The Health Service Executive says it has no immediate plans to deploy surge capacity in response to increasing pressure on intensive care (ICU) beds in the latest Covid-19 wave.
Just 11 ICU adult beds and one paediatric ICU bed were available in hospitals across the State on Sunday night as Covid-19 patients accounted for more than a quarter of total capacity. Seventeen hospitals had no free ICU beds.
“The safety-net option of being able to scale additional beds up to provide intensive care remains in place,” a HSE spokesman told The Irish Times, but this is “not happening at the moment”.
But the Irish Nurses and Midwives Organisation (INMO) claimed there were “significant capacity issues” in ICU and many hospitals were preparing to scale up surge capacity.
Extra capacity would have to be found in the private sector as the situation in acute hospitals was becoming “increasingly dangerous” for patients and staff, the union said.
ICUs are likely to come under further pressure over the coming week due to a steep rise in hospitalised virus patients. The 76 new patients admitted on Sunday was the highest daily figure since early February.
Severely ill patients can be treated in hospital outside ICU but the INMO said this was “not optimum”.
There were 470 Covid-19 patients in hospital on Sunday night, including 74 people in ICU.
A senior Government source said that the burden on hospitals was “always a factor” considered ahead of any reopening of society.
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“Options around capacity, if required, could well be discussed,” the source said, adding: “In general the HSE always has surge options if it gets to that.”
There is concern in Government at the rise in Covid-19 cases but also a view that the vaccination programme means the country is “in a different place to a year ago”.
The source said there was a determination “not to go backwards on progress so far”.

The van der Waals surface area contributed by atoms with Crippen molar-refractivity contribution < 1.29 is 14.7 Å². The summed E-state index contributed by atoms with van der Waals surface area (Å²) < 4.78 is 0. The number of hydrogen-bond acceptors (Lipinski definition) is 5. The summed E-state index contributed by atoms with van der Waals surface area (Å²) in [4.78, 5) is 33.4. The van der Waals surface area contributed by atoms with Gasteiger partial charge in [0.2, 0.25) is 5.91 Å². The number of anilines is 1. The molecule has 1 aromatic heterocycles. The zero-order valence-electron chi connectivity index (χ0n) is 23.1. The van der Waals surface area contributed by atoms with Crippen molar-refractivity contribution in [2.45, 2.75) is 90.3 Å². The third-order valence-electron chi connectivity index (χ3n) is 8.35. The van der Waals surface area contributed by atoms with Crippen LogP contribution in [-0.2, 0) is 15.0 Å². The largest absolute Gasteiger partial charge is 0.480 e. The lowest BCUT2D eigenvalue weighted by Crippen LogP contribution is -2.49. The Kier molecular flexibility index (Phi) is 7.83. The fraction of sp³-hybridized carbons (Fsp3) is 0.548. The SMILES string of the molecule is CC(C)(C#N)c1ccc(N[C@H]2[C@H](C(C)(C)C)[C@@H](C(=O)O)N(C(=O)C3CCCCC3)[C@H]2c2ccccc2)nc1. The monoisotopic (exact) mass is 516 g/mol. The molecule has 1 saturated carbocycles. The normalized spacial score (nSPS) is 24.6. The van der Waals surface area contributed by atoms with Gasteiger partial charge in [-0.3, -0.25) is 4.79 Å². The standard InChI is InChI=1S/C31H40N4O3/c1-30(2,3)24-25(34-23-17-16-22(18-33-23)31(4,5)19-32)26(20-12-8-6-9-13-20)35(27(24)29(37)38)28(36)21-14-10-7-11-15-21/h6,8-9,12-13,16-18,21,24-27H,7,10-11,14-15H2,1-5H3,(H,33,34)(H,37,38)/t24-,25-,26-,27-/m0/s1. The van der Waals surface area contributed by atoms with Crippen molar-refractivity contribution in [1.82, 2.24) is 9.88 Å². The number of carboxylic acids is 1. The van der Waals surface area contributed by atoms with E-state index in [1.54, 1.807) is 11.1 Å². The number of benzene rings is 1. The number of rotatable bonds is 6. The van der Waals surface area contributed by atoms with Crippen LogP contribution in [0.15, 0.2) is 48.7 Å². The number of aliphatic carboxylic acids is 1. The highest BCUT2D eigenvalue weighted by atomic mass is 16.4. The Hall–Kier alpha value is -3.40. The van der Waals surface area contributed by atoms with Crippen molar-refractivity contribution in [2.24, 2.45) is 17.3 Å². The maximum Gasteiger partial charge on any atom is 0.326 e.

The Government will be discussing how vaccine certificates, booster shots and Covid testing can be used as it comes to a decision on Friday’s planned reopening.
There is said to be no decision on the reopening ahead of advice expected to be provided by the National Public Health Emergency Team which is to meet today.
The Government is keen to expand the vaccine booster programme to more vulnerable groups.
However, the “green light” from the National Immunisation Advisory Committee (Niac) is awaited on this. Niac also meets on Monday.
While no decision has been made on which groups would be selected for booster shots, the source highlighted how healthcare workers and older age groups such as the over-60s were “top of the queue” in the initial rollout.
It is also yet to be decided how far down the population age groups a booster campaign would go.
The European Medicines Agency has said third doses of the Pfizer vaccine can be considered for people aged over 18, provided six months have elapsed since their second dose.
Minister for Social Protection Heather Humphreys signalled that the Government will not be reimposing restrictions that have been lifted when it meets on Tuesday to consider if the final easing of Covid-19 measures will take place as planned on Friday.
“We are concerned about the rising numbers and we will be making a decision on Tuesday and we will be looking at the remaining restrictions – we’re not going back. That’s important to say,” she told RTÉ’s The Week in Politics.
Ms Humphreys said the Government would look at the use of Covid certs – which have been required for indoor hospitality – and the issue of booster vaccinations. She rejected Opposition accusations that there had been “mixed messages” on workers returning to their offices after deputy chief medical officer Dr Ronan Glynn suggested people should continue to work from home this autumn and winter.
Ms Humphreys said: “Our policy has been clear. We want a phased return to work and we will continue to work with employers, who I know have been facilitating this.”
There will be a meeting of the three Coalition leaders, Taoiseach Micheál Martin, Tánaiste Leo Varadkar and Minister Eamon Ryan this even